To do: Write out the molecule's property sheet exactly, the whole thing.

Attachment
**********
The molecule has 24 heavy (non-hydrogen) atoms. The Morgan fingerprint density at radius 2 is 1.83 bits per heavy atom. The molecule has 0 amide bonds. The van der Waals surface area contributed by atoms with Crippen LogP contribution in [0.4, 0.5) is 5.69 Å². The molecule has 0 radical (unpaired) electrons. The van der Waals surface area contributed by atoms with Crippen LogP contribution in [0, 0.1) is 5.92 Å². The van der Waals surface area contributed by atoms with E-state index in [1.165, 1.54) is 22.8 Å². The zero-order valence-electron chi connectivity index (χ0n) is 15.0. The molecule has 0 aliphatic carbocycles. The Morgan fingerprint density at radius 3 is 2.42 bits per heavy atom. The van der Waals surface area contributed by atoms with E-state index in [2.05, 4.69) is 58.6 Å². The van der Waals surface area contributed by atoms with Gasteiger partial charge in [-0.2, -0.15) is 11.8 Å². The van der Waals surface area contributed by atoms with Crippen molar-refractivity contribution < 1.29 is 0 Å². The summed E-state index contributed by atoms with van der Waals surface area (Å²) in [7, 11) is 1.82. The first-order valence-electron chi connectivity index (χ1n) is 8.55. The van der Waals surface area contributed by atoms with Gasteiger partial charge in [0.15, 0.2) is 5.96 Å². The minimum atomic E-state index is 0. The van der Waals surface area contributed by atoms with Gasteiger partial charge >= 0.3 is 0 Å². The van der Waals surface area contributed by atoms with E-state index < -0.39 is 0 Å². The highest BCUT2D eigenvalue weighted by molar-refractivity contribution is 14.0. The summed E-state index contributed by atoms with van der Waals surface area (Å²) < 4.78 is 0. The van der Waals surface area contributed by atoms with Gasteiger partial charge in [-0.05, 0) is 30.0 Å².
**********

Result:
The molecule has 24 heavy (non-hydrogen) atoms. The Morgan fingerprint density at radius 2 is 1.83 bits per heavy atom. The molecule has 0 amide bonds. The van der Waals surface area contributed by atoms with Crippen LogP contribution in [0.4, 0.5) is 5.69 Å². The molecule has 0 radical (unpaired) electrons. The van der Waals surface area contributed by atoms with Crippen LogP contribution in [0, 0.1) is 5.92 Å². The van der Waals surface area contributed by atoms with E-state index in [1.165, 1.54) is 22.8 Å². The zero-order valence-electron chi connectivity index (χ0n) is 15.0. The molecule has 0 aliphatic carbocycles. The Morgan fingerprint density at radius 3 is 2.42 bits per heavy atom. The van der Waals surface area contributed by atoms with E-state index in [2.05, 4.69) is 58.6 Å². The van der Waals surface area contributed by atoms with Gasteiger partial charge in [-0.2, -0.15) is 11.8 Å². The van der Waals surface area contributed by atoms with Crippen molar-refractivity contribution < 1.29 is 0 Å². The summed E-state index contributed by atoms with van der Waals surface area (Å²) in [7, 11) is 1.82. The first-order valence-electron chi connectivity index (χ1n) is 8.55. The van der Waals surface area contributed by atoms with Gasteiger partial charge in [0.15, 0.2) is 5.96 Å². The minimum atomic E-state index is 0. The van der Waals surface area contributed by atoms with Gasteiger partial charge >= 0.3 is 0 Å². The van der Waals surface area contributed by atoms with E-state index < -0.39 is 0 Å². The highest BCUT2D eigenvalue weighted by molar-refractivity contribution is 14.0. The summed E-state index contributed by atoms with van der Waals surface area (Å²) < 4.78 is 0. The van der Waals surface area contributed by atoms with Gasteiger partial charge in [-0.05, 0) is 30.0 Å².